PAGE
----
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J Rheumatol. 1993 May;20(5):797-802.

Measurement of gold treatment effect in clinical practice: evidence for effectiveness of intramuscular gold therapy.

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1
Arthritis Research and Clinical Centers (St. Francis Research Institute, Wichita, KS 67214.

Abstract

OBJECTIVE:

To determine the extent of efficacy of intramuscular (im) gold in clinical practice.

METHODS:

Ninety-eight patients who received im gold treatment for at least 1 year were assessed during ordinary clinic visits over the 12 month period following gold initiation. Assessments included joint counts, erythrocyte sedimentation rate (ESR), morning stiffness, visual analog scale (VAS) patient pain, VAS patient global, grip strength, prednisone dose, hemoglobin, and Stanford Health Assessment Questionnaire (HAQ) disability index.

RESULTS:

All outcome measures showed significant improvements at one year by standardized pretest posttest differences (effect size) and by measurement of the area under the curve (AUC). Important improvement (at least 50% improvement) was common: joint count (63.3%), global severity (41.1%), ESR (48.2%), grip strength (42.7%) HAQ disability (45.3%), and morning stiffness (72.2%). Effect sizes were substantial, even after correcting for placebo effect and withdrawals. Overall improvement was clinically significant, amounting to the equivalent of 2 months without pain or disability.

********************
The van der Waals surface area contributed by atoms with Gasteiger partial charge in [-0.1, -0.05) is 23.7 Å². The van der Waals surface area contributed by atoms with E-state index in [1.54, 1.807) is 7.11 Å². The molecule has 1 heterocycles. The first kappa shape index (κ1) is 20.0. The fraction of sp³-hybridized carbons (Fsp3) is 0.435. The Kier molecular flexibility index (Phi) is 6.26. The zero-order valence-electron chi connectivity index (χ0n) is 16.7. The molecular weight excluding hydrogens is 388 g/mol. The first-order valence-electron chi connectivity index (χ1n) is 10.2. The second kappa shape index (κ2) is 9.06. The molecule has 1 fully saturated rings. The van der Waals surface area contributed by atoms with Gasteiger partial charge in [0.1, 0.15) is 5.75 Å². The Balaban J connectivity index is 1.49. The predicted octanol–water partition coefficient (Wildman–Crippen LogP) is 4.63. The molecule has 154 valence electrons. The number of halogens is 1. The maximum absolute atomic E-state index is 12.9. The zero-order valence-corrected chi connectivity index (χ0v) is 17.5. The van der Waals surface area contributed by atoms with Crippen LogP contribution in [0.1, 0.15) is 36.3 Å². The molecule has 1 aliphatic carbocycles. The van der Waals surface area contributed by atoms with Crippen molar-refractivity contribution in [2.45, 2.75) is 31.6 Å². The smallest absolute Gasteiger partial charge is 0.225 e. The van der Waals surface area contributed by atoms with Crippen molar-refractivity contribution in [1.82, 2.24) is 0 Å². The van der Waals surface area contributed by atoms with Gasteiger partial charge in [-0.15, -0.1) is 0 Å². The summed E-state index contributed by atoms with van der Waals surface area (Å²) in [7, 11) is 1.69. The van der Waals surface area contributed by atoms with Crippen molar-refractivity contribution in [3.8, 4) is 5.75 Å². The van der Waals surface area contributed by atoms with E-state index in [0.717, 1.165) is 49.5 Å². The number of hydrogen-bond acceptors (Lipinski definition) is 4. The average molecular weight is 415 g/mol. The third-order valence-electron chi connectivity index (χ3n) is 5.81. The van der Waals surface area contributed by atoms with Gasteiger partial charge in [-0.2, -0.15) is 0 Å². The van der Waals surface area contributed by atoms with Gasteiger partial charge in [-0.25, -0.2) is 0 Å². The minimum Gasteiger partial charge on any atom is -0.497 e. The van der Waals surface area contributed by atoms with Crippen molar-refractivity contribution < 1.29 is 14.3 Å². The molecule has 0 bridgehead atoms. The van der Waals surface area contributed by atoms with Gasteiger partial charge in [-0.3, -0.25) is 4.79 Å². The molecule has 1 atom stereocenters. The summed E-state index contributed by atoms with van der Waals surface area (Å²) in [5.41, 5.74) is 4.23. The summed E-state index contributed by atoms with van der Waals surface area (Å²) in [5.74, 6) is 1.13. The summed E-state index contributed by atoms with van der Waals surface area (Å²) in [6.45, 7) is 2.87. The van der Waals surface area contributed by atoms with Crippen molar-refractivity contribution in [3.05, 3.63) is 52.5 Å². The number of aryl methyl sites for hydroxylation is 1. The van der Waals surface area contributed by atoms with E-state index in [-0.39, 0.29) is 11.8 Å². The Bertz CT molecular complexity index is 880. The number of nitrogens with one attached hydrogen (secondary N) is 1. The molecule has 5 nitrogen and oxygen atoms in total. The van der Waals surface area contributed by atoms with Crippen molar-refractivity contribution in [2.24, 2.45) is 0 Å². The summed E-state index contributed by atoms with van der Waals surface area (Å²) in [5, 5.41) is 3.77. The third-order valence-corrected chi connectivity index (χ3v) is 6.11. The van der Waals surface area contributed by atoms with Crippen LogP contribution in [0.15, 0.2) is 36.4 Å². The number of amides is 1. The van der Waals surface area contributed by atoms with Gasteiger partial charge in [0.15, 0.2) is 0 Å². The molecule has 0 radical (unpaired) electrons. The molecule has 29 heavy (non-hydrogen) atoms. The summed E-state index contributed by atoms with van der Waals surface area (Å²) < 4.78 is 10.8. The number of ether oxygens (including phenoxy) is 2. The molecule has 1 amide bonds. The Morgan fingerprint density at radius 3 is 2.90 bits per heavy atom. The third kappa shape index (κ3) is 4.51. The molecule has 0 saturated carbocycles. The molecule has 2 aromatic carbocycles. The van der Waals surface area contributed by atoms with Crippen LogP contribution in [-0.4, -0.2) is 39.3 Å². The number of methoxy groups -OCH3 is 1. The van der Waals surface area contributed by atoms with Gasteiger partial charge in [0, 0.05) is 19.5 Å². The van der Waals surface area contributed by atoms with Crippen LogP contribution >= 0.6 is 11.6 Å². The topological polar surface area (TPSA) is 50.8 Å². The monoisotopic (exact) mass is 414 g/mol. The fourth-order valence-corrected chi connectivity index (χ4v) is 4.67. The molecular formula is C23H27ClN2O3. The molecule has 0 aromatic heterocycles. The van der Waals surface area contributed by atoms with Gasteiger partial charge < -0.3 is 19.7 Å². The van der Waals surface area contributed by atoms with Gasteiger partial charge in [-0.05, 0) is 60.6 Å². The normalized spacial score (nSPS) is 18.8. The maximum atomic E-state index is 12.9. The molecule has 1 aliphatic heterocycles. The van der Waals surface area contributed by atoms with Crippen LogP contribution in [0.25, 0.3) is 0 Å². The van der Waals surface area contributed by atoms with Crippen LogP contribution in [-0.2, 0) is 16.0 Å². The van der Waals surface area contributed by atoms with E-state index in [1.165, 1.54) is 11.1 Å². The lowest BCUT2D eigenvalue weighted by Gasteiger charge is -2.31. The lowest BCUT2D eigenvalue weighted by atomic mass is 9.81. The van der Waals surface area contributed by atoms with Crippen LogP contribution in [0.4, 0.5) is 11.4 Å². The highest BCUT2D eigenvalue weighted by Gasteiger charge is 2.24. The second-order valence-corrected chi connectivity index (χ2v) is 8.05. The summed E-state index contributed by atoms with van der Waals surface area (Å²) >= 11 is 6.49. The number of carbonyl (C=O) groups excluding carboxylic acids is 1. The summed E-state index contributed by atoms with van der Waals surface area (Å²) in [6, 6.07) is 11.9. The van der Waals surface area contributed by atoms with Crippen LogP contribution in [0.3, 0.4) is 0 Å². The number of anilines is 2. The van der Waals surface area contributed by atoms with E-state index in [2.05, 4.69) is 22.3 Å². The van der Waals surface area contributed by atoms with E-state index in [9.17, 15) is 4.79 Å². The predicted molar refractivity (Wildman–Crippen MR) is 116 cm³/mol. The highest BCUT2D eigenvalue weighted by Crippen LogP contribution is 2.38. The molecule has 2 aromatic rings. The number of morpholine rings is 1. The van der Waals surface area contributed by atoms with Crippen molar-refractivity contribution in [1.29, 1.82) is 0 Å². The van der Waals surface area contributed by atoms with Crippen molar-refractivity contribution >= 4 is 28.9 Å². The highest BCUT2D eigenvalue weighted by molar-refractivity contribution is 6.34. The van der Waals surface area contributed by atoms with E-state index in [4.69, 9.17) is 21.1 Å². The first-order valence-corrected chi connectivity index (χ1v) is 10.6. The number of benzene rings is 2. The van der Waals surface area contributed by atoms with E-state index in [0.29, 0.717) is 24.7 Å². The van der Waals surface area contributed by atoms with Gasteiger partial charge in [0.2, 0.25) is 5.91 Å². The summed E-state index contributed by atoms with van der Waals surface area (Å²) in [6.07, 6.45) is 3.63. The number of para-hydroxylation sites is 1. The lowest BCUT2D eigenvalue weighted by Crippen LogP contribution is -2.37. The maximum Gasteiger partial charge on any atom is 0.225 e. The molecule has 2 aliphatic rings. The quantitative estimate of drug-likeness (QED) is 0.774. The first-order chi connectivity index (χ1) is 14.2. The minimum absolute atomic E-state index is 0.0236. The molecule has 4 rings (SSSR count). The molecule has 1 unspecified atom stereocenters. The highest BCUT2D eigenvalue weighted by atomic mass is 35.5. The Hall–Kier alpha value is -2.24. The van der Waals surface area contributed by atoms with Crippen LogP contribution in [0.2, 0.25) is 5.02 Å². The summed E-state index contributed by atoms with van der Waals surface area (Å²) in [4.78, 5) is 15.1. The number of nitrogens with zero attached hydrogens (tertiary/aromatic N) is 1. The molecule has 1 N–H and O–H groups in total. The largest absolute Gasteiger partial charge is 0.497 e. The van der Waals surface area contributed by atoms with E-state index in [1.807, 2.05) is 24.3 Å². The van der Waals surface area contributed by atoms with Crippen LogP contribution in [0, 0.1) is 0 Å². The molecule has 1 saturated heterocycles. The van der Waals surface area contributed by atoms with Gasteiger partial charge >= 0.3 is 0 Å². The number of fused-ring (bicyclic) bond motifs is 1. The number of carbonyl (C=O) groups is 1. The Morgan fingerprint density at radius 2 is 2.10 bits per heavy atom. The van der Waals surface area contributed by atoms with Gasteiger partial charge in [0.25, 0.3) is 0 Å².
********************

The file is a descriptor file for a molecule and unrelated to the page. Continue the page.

CONCLUSION:

Patients receiving gold for 12 months improved significantly and importantly in all measures studied. Improvement was clinically significant, amounting to the equivalent of 2 months without pain or disability. The degree of improvement was similar to, but somewhat greater, than that seen in controlled clinical trials, and could not be explained by regression to the mean.

PMID:
8336305
[Indexed for MEDLINE]
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